In a world that is—in some parts—quite literally on fire, marketers are meeting consumers' climate concerns with promises of sustainability. While brands claim an interest in protecting the environment, they also have a vested interest in drawing consumers. Here are three key examples of how that's been shaking out:
A number of well-known brands launched initiatives in honor of Earth Day, reflecting the trend that consumers seemingly care more about sustainability than ever before. Brands and retailers have been using a variety of tactics, from advertising campaigns highlighting recycling initiatives to new resale programs, to showcase their commitments to sustainability.
Indicators suggest consumers want to see brands taking specific action as opposed to generic support of sustainability. However, in many cases, true sustainability is at odds with companies’ goals to sell more goods to consumers.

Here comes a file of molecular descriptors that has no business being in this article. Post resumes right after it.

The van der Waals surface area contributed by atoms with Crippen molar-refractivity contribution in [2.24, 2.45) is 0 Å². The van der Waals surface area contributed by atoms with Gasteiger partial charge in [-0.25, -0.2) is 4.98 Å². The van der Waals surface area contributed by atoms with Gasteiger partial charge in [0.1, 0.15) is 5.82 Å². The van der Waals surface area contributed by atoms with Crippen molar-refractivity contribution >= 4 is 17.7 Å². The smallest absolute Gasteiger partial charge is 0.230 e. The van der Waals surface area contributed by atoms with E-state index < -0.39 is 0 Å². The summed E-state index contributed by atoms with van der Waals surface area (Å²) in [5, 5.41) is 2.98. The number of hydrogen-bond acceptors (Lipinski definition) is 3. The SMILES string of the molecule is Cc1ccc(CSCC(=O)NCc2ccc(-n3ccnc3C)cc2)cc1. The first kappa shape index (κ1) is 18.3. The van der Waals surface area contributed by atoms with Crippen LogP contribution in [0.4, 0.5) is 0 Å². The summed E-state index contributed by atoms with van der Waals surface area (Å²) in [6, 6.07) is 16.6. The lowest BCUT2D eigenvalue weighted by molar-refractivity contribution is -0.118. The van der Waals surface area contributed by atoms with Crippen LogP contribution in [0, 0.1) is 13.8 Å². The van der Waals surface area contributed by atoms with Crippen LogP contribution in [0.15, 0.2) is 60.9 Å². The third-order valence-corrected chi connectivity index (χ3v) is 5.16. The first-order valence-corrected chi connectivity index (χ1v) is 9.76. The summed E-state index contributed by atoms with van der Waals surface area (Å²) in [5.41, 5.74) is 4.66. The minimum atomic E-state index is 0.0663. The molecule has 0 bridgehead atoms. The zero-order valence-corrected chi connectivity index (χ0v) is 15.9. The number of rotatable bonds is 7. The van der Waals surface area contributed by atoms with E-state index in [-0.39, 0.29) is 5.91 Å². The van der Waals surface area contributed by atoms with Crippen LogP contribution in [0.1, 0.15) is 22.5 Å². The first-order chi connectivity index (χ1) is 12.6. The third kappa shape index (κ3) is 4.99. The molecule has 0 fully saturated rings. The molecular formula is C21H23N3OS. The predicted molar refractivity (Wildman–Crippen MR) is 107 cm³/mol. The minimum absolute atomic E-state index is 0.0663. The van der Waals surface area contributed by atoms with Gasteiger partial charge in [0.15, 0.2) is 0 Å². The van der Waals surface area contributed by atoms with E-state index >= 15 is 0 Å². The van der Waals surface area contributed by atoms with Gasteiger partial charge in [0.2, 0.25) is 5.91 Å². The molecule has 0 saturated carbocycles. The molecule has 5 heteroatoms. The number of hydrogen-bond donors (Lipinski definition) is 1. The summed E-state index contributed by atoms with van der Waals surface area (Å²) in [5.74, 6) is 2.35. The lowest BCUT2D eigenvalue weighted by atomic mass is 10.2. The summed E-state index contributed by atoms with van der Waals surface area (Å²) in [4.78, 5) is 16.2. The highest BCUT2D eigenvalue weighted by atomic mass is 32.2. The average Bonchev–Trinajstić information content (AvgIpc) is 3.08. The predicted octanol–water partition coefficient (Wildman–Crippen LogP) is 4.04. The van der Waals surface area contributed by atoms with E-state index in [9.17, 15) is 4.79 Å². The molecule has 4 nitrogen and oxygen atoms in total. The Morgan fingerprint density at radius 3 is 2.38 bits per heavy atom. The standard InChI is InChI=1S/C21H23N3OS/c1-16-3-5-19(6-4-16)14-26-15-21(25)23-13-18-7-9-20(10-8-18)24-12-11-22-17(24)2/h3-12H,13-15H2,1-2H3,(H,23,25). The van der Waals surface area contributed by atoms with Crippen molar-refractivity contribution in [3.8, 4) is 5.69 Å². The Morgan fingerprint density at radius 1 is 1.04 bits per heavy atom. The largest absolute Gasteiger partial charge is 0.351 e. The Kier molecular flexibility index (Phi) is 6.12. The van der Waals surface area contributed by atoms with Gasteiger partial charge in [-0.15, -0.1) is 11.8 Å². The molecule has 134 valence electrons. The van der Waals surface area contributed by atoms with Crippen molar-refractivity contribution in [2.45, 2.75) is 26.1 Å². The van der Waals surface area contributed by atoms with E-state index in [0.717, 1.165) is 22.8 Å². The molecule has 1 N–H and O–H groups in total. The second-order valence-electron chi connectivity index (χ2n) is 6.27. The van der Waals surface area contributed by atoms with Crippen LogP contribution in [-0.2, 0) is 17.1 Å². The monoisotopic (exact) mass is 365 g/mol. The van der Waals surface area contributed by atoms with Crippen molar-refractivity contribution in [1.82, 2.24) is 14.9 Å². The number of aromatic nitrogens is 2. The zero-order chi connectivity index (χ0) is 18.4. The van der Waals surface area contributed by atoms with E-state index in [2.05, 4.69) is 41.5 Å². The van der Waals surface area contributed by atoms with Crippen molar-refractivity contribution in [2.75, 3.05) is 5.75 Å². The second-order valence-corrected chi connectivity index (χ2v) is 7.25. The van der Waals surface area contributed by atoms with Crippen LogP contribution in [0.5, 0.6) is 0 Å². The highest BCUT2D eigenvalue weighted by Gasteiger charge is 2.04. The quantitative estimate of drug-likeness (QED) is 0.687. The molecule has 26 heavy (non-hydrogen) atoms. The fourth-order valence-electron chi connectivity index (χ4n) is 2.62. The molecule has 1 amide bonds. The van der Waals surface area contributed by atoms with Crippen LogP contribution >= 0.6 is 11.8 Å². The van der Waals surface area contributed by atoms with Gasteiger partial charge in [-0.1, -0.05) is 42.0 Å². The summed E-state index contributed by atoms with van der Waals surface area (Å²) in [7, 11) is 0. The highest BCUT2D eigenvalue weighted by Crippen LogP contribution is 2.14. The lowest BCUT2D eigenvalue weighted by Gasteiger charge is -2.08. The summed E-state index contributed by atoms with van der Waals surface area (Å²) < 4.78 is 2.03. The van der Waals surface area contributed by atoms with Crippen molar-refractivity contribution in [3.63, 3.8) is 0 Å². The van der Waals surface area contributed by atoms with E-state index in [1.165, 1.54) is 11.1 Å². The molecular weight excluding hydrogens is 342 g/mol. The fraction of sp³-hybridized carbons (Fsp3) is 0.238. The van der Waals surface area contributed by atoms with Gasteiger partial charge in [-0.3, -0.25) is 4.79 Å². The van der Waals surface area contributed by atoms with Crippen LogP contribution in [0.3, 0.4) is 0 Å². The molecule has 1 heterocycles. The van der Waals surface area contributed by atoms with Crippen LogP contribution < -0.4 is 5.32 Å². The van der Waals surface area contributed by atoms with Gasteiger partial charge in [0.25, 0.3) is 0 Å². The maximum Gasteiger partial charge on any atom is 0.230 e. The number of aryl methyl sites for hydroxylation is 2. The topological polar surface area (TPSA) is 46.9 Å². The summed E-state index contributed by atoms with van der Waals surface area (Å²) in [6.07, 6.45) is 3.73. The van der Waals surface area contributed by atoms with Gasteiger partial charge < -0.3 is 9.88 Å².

Dick's Sporting Goods, REI, and lululemon athletica have all recently launched trade-in, resale, and buyback programs. Those efforts are in line with brands like Patagonia that already have programs in place to allow customers to trade in items at any of their stores or via the mail.
Sustainability is at the heart of the brand positioning for outdoor names such as Patagonia, The North Face, and REI, but this also allows retailers to own their own secondhand markets. That could be huge, as we expect sales on online fashion resale platforms to represent 10.0% of all US ecommerce apparel and accessories sales by the end of 2025.
The Advertising Standards Authority (ASA) in the UK has accused HSBC of greenwashing its reputation for environmental consciousness. The ASA is targeting two ads run by HSBC placed at bus stops in Bristol and London in October 2021.
Despite banks’ general movement toward net-zero-financed emission pledges, many still haven’t figured out how to balance a shift toward sustainability with sustaining their profitability.